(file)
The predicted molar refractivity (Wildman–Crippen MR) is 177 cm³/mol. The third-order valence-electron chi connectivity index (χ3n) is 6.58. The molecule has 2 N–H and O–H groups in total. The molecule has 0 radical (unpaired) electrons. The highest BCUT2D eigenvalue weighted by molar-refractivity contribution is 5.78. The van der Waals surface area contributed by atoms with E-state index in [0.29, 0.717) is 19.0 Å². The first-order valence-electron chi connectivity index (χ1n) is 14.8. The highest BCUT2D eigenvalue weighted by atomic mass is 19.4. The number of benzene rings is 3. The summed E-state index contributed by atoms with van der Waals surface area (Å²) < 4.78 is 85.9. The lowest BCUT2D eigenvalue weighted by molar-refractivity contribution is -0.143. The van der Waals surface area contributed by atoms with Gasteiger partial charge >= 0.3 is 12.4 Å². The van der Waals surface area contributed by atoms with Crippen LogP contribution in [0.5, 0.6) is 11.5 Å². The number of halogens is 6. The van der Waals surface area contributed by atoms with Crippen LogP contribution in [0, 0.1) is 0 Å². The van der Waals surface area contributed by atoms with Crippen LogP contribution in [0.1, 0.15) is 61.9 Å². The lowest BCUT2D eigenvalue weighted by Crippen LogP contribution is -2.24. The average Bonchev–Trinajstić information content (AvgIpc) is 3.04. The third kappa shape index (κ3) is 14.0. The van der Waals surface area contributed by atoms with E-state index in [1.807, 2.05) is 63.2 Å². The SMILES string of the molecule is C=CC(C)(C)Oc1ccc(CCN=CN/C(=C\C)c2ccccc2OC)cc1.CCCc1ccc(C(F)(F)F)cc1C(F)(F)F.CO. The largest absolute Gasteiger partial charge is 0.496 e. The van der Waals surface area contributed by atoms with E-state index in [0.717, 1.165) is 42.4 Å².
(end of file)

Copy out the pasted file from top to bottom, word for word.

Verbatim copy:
The predicted molar refractivity (Wildman–Crippen MR) is 177 cm³/mol. The third-order valence-electron chi connectivity index (χ3n) is 6.58. The molecule has 2 N–H and O–H groups in total. The molecule has 0 radical (unpaired) electrons. The highest BCUT2D eigenvalue weighted by molar-refractivity contribution is 5.78. The van der Waals surface area contributed by atoms with E-state index in [0.29, 0.717) is 19.0 Å². The first-order valence-electron chi connectivity index (χ1n) is 14.8. The highest BCUT2D eigenvalue weighted by atomic mass is 19.4. The number of benzene rings is 3. The summed E-state index contributed by atoms with van der Waals surface area (Å²) < 4.78 is 85.9. The lowest BCUT2D eigenvalue weighted by molar-refractivity contribution is -0.143. The van der Waals surface area contributed by atoms with Gasteiger partial charge >= 0.3 is 12.4 Å². The van der Waals surface area contributed by atoms with Crippen LogP contribution in [0.5, 0.6) is 11.5 Å². The number of halogens is 6. The van der Waals surface area contributed by atoms with Crippen LogP contribution in [0, 0.1) is 0 Å². The van der Waals surface area contributed by atoms with Crippen LogP contribution in [0.1, 0.15) is 61.9 Å². The lowest BCUT2D eigenvalue weighted by Crippen LogP contribution is -2.24. The average Bonchev–Trinajstić information content (AvgIpc) is 3.04. The third kappa shape index (κ3) is 14.0. The van der Waals surface area contributed by atoms with E-state index in [1.807, 2.05) is 63.2 Å². The SMILES string of the molecule is C=CC(C)(C)Oc1ccc(CCN=CN/C(=C\C)c2ccccc2OC)cc1.CCCc1ccc(C(F)(F)F)cc1C(F)(F)F.CO. The largest absolute Gasteiger partial charge is 0.496 e. The van der Waals surface area contributed by atoms with E-state index in [0.717, 1.165) is 42.4 Å².